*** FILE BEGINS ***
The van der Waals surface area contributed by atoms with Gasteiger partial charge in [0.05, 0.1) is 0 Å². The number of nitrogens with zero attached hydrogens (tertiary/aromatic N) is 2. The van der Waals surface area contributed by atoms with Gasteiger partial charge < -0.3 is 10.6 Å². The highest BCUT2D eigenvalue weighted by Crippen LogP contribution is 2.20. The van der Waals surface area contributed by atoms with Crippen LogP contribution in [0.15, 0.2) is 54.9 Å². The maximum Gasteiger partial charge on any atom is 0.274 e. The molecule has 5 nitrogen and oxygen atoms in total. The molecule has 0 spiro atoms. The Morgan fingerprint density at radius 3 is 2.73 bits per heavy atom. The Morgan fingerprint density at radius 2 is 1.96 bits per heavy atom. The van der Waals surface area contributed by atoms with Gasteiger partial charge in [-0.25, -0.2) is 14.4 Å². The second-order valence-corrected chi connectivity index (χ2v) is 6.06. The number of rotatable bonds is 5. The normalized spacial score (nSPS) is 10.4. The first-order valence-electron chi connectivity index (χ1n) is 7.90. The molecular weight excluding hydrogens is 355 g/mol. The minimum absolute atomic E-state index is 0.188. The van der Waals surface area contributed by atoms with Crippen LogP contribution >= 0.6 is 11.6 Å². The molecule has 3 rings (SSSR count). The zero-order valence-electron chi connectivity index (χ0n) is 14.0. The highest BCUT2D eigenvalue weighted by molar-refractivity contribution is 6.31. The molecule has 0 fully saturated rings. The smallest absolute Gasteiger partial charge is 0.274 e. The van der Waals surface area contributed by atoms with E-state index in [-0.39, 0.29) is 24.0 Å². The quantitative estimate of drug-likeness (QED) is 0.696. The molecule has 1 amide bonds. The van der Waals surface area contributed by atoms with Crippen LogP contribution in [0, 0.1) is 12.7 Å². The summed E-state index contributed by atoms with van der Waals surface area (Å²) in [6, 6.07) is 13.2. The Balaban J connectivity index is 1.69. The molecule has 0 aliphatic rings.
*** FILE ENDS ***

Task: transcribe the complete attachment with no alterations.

The van der Waals surface area contributed by atoms with Gasteiger partial charge in [0.05, 0.1) is 0 Å². The number of nitrogens with zero attached hydrogens (tertiary/aromatic N) is 2. The van der Waals surface area contributed by atoms with Gasteiger partial charge < -0.3 is 10.6 Å². The highest BCUT2D eigenvalue weighted by Crippen LogP contribution is 2.20. The van der Waals surface area contributed by atoms with Crippen LogP contribution in [0.15, 0.2) is 54.9 Å². The maximum Gasteiger partial charge on any atom is 0.274 e. The molecule has 5 nitrogen and oxygen atoms in total. The molecule has 0 spiro atoms. The Morgan fingerprint density at radius 3 is 2.73 bits per heavy atom. The Morgan fingerprint density at radius 2 is 1.96 bits per heavy atom. The van der Waals surface area contributed by atoms with Gasteiger partial charge in [-0.25, -0.2) is 14.4 Å². The second-order valence-corrected chi connectivity index (χ2v) is 6.06. The number of rotatable bonds is 5. The normalized spacial score (nSPS) is 10.4. The first-order valence-electron chi connectivity index (χ1n) is 7.90. The molecular weight excluding hydrogens is 355 g/mol. The minimum absolute atomic E-state index is 0.188. The van der Waals surface area contributed by atoms with Crippen LogP contribution >= 0.6 is 11.6 Å². The molecule has 3 rings (SSSR count). The zero-order valence-electron chi connectivity index (χ0n) is 14.0. The highest BCUT2D eigenvalue weighted by molar-refractivity contribution is 6.31. The molecule has 0 fully saturated rings. The smallest absolute Gasteiger partial charge is 0.274 e. The van der Waals surface area contributed by atoms with E-state index in [-0.39, 0.29) is 24.0 Å². The quantitative estimate of drug-likeness (QED) is 0.696. The molecule has 1 amide bonds. The van der Waals surface area contributed by atoms with Crippen LogP contribution in [0, 0.1) is 12.7 Å². The summed E-state index contributed by atoms with van der Waals surface area (Å²) in [6, 6.07) is 13.2. The Balaban J connectivity index is 1.69. The molecule has 0 aliphatic rings.